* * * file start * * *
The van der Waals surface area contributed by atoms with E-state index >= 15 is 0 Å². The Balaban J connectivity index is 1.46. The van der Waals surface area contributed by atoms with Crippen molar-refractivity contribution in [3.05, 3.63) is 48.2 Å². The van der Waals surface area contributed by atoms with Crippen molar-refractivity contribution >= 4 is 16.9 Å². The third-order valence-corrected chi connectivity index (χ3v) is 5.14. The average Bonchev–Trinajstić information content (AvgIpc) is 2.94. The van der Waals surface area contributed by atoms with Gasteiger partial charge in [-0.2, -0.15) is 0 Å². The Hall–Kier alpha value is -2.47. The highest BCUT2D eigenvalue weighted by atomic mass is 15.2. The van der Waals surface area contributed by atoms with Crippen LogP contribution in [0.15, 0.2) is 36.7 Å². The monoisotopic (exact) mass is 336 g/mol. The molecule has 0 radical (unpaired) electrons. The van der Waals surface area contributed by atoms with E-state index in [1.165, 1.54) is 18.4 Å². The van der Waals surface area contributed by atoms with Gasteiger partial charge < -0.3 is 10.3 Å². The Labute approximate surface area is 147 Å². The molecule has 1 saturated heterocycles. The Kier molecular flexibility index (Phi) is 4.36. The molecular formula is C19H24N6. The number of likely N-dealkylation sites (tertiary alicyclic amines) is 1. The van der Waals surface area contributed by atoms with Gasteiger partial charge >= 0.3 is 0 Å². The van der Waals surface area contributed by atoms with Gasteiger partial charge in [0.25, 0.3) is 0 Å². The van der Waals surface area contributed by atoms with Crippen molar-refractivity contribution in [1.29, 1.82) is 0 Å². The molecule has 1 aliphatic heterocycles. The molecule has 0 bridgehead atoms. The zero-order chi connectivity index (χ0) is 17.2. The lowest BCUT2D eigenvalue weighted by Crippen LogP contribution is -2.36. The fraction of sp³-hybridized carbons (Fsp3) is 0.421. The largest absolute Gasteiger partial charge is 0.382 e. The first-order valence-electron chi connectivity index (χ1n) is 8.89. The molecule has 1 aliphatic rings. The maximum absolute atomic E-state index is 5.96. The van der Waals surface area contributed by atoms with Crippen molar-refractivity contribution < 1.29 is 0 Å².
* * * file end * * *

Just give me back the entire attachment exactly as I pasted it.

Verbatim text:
The van der Waals surface area contributed by atoms with E-state index >= 15 is 0 Å². The Balaban J connectivity index is 1.46. The van der Waals surface area contributed by atoms with Crippen molar-refractivity contribution in [3.05, 3.63) is 48.2 Å². The van der Waals surface area contributed by atoms with Crippen molar-refractivity contribution >= 4 is 16.9 Å². The third-order valence-corrected chi connectivity index (χ3v) is 5.14. The average Bonchev–Trinajstić information content (AvgIpc) is 2.94. The van der Waals surface area contributed by atoms with Gasteiger partial charge in [-0.2, -0.15) is 0 Å². The Hall–Kier alpha value is -2.47. The highest BCUT2D eigenvalue weighted by atomic mass is 15.2. The van der Waals surface area contributed by atoms with Crippen LogP contribution in [0.15, 0.2) is 36.7 Å². The monoisotopic (exact) mass is 336 g/mol. The molecule has 0 radical (unpaired) electrons. The van der Waals surface area contributed by atoms with E-state index in [1.165, 1.54) is 18.4 Å². The van der Waals surface area contributed by atoms with Gasteiger partial charge < -0.3 is 10.3 Å². The Labute approximate surface area is 147 Å². The molecule has 1 saturated heterocycles. The Kier molecular flexibility index (Phi) is 4.36. The molecular formula is C19H24N6. The number of likely N-dealkylation sites (tertiary alicyclic amines) is 1. The van der Waals surface area contributed by atoms with Gasteiger partial charge >= 0.3 is 0 Å². The van der Waals surface area contributed by atoms with Gasteiger partial charge in [0.25, 0.3) is 0 Å². The van der Waals surface area contributed by atoms with Crippen molar-refractivity contribution in [1.29, 1.82) is 0 Å². The molecule has 1 aliphatic heterocycles. The molecule has 0 bridgehead atoms. The zero-order chi connectivity index (χ0) is 17.2. The lowest BCUT2D eigenvalue weighted by Crippen LogP contribution is -2.36. The fraction of sp³-hybridized carbons (Fsp3) is 0.421. The largest absolute Gasteiger partial charge is 0.382 e. The first-order valence-electron chi connectivity index (χ1n) is 8.89. The molecule has 1 aliphatic rings. The maximum absolute atomic E-state index is 5.96. The van der Waals surface area contributed by atoms with Crippen molar-refractivity contribution < 1.29 is 0 Å².